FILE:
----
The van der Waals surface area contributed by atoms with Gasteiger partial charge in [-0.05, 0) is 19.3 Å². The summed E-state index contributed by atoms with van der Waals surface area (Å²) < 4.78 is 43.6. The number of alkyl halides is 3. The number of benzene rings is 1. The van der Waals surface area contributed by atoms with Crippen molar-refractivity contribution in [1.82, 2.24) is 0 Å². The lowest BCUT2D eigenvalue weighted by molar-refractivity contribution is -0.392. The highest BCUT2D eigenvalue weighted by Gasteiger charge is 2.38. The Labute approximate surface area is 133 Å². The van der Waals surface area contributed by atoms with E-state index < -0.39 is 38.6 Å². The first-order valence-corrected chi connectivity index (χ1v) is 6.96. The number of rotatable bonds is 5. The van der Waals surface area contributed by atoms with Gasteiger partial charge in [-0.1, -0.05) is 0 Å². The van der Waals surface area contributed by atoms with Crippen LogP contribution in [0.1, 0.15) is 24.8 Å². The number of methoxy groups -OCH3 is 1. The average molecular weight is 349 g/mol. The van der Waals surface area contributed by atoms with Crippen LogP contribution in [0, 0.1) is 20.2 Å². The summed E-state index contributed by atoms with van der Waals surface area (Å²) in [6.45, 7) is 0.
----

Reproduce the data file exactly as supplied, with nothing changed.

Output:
The van der Waals surface area contributed by atoms with Gasteiger partial charge in [-0.05, 0) is 19.3 Å². The summed E-state index contributed by atoms with van der Waals surface area (Å²) < 4.78 is 43.6. The number of alkyl halides is 3. The number of benzene rings is 1. The van der Waals surface area contributed by atoms with Crippen molar-refractivity contribution in [1.82, 2.24) is 0 Å². The lowest BCUT2D eigenvalue weighted by molar-refractivity contribution is -0.392. The highest BCUT2D eigenvalue weighted by Gasteiger charge is 2.38. The Labute approximate surface area is 133 Å². The van der Waals surface area contributed by atoms with E-state index < -0.39 is 38.6 Å². The first-order valence-corrected chi connectivity index (χ1v) is 6.96. The number of rotatable bonds is 5. The van der Waals surface area contributed by atoms with Gasteiger partial charge in [-0.1, -0.05) is 0 Å². The van der Waals surface area contributed by atoms with Crippen LogP contribution in [0.1, 0.15) is 24.8 Å². The number of methoxy groups -OCH3 is 1. The average molecular weight is 349 g/mol. The van der Waals surface area contributed by atoms with Crippen LogP contribution in [0, 0.1) is 20.2 Å². The summed E-state index contributed by atoms with van der Waals surface area (Å²) in [6.45, 7) is 0.